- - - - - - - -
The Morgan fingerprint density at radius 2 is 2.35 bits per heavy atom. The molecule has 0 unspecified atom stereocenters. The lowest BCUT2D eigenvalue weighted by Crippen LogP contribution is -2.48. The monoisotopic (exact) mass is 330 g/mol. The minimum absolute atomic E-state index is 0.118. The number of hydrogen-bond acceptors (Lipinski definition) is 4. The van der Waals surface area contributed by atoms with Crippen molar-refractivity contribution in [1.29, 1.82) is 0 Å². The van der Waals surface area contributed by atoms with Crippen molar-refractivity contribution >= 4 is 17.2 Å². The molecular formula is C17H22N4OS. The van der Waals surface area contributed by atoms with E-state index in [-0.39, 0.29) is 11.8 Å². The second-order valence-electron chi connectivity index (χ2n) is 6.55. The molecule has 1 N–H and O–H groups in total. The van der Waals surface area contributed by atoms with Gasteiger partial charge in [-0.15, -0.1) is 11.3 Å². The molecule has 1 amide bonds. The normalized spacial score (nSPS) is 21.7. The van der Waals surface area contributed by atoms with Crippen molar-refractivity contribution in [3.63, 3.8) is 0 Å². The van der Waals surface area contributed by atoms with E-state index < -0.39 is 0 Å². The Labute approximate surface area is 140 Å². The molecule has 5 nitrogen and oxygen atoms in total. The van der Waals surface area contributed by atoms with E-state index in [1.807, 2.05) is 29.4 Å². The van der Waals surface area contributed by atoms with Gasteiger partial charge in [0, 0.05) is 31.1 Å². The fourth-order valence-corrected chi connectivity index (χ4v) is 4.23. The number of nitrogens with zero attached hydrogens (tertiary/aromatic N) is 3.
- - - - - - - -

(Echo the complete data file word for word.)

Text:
The Morgan fingerprint density at radius 2 is 2.35 bits per heavy atom. The molecule has 0 unspecified atom stereocenters. The lowest BCUT2D eigenvalue weighted by Crippen LogP contribution is -2.48. The monoisotopic (exact) mass is 330 g/mol. The minimum absolute atomic E-state index is 0.118. The number of hydrogen-bond acceptors (Lipinski definition) is 4. The van der Waals surface area contributed by atoms with Crippen molar-refractivity contribution in [1.29, 1.82) is 0 Å². The van der Waals surface area contributed by atoms with Crippen molar-refractivity contribution >= 4 is 17.2 Å². The molecular formula is C17H22N4OS. The van der Waals surface area contributed by atoms with E-state index in [-0.39, 0.29) is 11.8 Å². The second-order valence-electron chi connectivity index (χ2n) is 6.55. The molecule has 1 N–H and O–H groups in total. The van der Waals surface area contributed by atoms with Gasteiger partial charge in [-0.15, -0.1) is 11.3 Å². The molecule has 1 amide bonds. The normalized spacial score (nSPS) is 21.7. The van der Waals surface area contributed by atoms with Crippen molar-refractivity contribution in [3.63, 3.8) is 0 Å². The van der Waals surface area contributed by atoms with E-state index < -0.39 is 0 Å². The Labute approximate surface area is 140 Å². The molecule has 5 nitrogen and oxygen atoms in total. The van der Waals surface area contributed by atoms with E-state index in [1.807, 2.05) is 29.4 Å². The van der Waals surface area contributed by atoms with Gasteiger partial charge in [0, 0.05) is 31.1 Å². The fourth-order valence-corrected chi connectivity index (χ4v) is 4.23. The number of nitrogens with zero attached hydrogens (tertiary/aromatic N) is 3.